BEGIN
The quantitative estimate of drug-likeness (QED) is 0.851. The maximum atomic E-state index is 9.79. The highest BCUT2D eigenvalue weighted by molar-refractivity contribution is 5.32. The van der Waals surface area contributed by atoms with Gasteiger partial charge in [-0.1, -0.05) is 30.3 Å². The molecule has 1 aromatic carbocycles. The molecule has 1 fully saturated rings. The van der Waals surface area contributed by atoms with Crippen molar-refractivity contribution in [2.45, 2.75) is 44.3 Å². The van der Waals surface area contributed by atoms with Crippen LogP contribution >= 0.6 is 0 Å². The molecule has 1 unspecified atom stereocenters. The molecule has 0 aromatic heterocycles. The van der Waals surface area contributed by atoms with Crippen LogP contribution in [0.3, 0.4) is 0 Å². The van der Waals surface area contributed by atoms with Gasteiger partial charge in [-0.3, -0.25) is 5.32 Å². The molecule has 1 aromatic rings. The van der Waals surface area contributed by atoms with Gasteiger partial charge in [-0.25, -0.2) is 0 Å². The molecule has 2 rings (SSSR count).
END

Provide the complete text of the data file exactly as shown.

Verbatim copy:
The quantitative estimate of drug-likeness (QED) is 0.851. The maximum atomic E-state index is 9.79. The highest BCUT2D eigenvalue weighted by molar-refractivity contribution is 5.32. The van der Waals surface area contributed by atoms with Gasteiger partial charge in [-0.1, -0.05) is 30.3 Å². The molecule has 1 aromatic carbocycles. The molecule has 1 fully saturated rings. The van der Waals surface area contributed by atoms with Crippen molar-refractivity contribution in [2.45, 2.75) is 44.3 Å². The van der Waals surface area contributed by atoms with Crippen LogP contribution >= 0.6 is 0 Å². The molecule has 1 unspecified atom stereocenters. The molecule has 0 aromatic heterocycles. The van der Waals surface area contributed by atoms with Crippen LogP contribution in [0.3, 0.4) is 0 Å². The van der Waals surface area contributed by atoms with Gasteiger partial charge in [-0.3, -0.25) is 5.32 Å². The molecule has 1 aromatic rings. The van der Waals surface area contributed by atoms with Gasteiger partial charge in [-0.25, -0.2) is 0 Å². The molecule has 2 rings (SSSR count).